- Perioral Dermatitis Treatment with Acupuncture and Chinese Medicine
Apr 12, 2013
It finally warmed up here in New York (well kind of) and I was out for a bike ride in Central Park. It was a beautiful sunny blue sky day. The tulips are in bloom and buds on the trees are coming out. Everyone is excited to get out on their bike or go for a walk in the park. Spring is in the air.
Spring being in the air also means pollen is too. During my ride, my throat became a little scratchy. My eyes were becoming dry and irritated. After I returned home, my sinuses felt full and heavy. Allergies have arrived.
Acupuncture and Herbal Formula for Sinus Congestion
Acupuncture and herbs work wonders to prevent and treat the symptoms of allergies. Later that day I put myself on a treatment course of acupuncture and herbs to reduce these symptoms and stop the allergies from progressing.
I chose to use an acupuncture point prescription to reduce the itchy eye and boost my qi (energy). It included acupuncture points such as Large intestine 4, Stomach 36, Liver 3, San Jiao 5, Yin Tang, Du 20. He Gu, LI 4, helps to ride the head of pain. SJ 5 reduces eye itchiness. St 36 boosts qi and Liv 3 clears the wind to reduce the itching. Yin Tang relaxes and clams pain in the sinuses.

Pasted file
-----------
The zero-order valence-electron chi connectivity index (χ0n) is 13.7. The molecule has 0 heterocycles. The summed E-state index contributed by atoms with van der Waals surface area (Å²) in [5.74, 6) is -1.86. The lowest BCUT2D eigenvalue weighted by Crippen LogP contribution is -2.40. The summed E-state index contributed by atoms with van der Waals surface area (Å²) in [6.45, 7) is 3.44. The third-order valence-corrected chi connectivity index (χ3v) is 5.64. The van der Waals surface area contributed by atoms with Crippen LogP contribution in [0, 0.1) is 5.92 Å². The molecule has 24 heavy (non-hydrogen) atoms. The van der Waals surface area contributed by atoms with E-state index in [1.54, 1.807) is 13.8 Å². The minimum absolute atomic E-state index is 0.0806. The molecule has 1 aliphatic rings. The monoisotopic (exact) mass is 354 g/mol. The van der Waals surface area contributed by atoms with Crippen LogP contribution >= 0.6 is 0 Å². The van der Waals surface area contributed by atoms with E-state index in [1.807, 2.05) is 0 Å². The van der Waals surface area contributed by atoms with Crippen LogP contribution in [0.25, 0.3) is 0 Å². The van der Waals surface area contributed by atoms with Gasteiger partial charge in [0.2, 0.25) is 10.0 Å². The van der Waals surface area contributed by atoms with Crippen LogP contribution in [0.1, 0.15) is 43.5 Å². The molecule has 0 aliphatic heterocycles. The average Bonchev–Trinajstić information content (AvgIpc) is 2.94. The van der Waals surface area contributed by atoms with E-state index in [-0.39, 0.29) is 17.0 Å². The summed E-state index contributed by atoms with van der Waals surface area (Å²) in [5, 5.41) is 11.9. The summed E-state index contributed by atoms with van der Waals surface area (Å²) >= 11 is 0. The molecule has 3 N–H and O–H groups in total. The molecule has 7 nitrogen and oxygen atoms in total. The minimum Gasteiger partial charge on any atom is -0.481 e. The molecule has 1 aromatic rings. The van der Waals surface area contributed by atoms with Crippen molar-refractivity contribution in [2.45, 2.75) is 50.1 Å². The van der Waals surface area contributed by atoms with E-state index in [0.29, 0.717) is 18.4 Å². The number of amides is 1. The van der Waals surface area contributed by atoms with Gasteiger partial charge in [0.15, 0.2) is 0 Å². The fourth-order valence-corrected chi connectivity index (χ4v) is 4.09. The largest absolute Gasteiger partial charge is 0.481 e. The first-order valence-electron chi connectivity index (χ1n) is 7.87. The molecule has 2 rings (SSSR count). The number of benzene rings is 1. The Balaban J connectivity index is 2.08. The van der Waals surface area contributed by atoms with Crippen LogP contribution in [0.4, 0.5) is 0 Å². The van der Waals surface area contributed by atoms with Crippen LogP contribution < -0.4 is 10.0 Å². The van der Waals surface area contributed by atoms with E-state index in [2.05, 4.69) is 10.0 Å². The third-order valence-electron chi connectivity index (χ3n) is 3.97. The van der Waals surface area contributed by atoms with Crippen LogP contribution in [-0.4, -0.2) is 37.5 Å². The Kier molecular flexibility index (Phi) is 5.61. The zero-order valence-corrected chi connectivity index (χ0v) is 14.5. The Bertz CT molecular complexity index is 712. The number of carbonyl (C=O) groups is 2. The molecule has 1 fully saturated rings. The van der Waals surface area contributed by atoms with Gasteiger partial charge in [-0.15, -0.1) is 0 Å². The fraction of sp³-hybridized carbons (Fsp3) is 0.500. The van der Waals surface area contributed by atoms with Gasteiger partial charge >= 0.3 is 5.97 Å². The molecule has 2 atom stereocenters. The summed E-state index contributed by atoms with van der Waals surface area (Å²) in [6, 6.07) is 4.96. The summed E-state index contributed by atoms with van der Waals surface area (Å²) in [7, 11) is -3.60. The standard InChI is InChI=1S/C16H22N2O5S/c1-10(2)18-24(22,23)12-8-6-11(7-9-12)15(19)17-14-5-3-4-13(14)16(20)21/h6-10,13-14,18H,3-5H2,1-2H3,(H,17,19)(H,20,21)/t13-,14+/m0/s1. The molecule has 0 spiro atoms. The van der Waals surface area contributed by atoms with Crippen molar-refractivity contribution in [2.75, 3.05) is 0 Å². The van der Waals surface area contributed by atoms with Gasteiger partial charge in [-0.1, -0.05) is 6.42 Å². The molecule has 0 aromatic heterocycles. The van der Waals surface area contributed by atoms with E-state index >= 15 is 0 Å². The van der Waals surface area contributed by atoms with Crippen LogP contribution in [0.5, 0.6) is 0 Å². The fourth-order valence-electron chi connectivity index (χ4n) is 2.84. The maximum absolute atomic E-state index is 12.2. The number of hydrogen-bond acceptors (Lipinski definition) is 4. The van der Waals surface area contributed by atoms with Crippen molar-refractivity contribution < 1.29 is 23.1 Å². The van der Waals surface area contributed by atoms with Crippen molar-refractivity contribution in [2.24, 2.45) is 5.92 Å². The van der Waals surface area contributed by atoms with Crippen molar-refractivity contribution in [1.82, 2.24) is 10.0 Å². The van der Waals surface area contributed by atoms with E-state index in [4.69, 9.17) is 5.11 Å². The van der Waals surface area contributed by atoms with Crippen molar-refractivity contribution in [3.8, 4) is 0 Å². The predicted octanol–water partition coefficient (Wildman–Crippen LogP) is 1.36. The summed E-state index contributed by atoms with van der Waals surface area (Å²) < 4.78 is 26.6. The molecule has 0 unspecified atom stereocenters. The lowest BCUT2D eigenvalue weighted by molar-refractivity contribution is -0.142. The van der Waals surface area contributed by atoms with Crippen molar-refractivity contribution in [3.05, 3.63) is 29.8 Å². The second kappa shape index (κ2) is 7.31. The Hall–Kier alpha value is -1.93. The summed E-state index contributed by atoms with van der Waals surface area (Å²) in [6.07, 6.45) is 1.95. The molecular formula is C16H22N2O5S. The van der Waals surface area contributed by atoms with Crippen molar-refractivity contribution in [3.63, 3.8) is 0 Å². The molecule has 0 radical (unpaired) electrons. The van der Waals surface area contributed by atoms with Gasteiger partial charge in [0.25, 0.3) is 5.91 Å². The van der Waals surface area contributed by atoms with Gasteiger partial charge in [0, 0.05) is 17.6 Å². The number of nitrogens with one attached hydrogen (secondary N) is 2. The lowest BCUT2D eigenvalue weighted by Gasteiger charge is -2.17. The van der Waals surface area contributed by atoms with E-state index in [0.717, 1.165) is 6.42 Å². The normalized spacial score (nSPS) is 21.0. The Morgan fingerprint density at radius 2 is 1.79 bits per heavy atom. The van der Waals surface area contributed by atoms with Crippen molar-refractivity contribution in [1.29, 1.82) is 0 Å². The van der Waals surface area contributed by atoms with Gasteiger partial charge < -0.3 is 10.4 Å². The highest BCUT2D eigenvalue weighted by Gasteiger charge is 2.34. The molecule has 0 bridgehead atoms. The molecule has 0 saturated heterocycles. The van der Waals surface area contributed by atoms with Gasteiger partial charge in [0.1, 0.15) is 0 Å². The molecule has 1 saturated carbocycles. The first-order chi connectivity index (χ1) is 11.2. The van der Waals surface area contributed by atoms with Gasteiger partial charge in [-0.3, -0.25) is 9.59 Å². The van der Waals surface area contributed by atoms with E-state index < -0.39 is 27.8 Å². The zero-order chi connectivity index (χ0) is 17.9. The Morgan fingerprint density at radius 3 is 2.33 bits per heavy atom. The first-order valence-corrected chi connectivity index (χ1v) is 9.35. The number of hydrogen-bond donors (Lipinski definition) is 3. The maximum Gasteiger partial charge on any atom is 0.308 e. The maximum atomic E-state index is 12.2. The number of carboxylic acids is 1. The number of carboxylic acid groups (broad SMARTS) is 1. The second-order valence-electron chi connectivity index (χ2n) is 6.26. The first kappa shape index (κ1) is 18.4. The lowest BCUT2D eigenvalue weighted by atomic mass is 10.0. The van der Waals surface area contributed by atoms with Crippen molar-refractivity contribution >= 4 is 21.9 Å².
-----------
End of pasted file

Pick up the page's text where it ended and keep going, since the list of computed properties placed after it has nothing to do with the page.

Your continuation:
For herbal therapy, I used an herbal formula called The Sinus Congestion Formula which reduces sinus pressure, itchy eyes, and headaches.
After the acupuncture my sinus felt more open and eye itching was relieved. I’ll keep this acupuncture up weekly during the allergy season. The herbs are great to reduce the sinus pressure and discomfort.
Photo: kataghs photostream
Apr 4, 2013
Spring has sprung. Well not quite yet with this cold weather here in NYC. But my patients are already telling me that their allergy symptoms are coming back.
Acupuncture can help reduce allergies. For those with severe allergies, it is better to start treatment before the allergies season to prevent the intensity of the symptoms.
Read more about how acupuncture and Chinese medicine can reduce you allergies.
Apr 1, 2013
April allergies can be cruel. Headache, itchy eyes, sneezing, and scratchy throat are overwhelming. Chinese herbal formulas are very effective for reducing the runny nose and stuffiness, headaches, and itchy eyes,
Nasal Symptoms and Sinus Headache
For people with hay fever and sinus symptoms like sneezing, runny nose, and sinus headache the overall most effective formulas is called Bi Min Gan Wan, the nasal congestion formula. This is a mild formula that helps to reduce headache, nasal congestion.
In Chinese medicine, itchy eyes from allergies is generally from heat. The herbal formula best for itchy eyes form heat is Sang Ye Tang. This formula has mulberry leaf and chrysanthemum flowers that help to relieve itchy eyes. Another effective formula for itchy eyes is called Qi Ju Di Huang Tang, which has gou qi zi and ju hua that stop eye itching.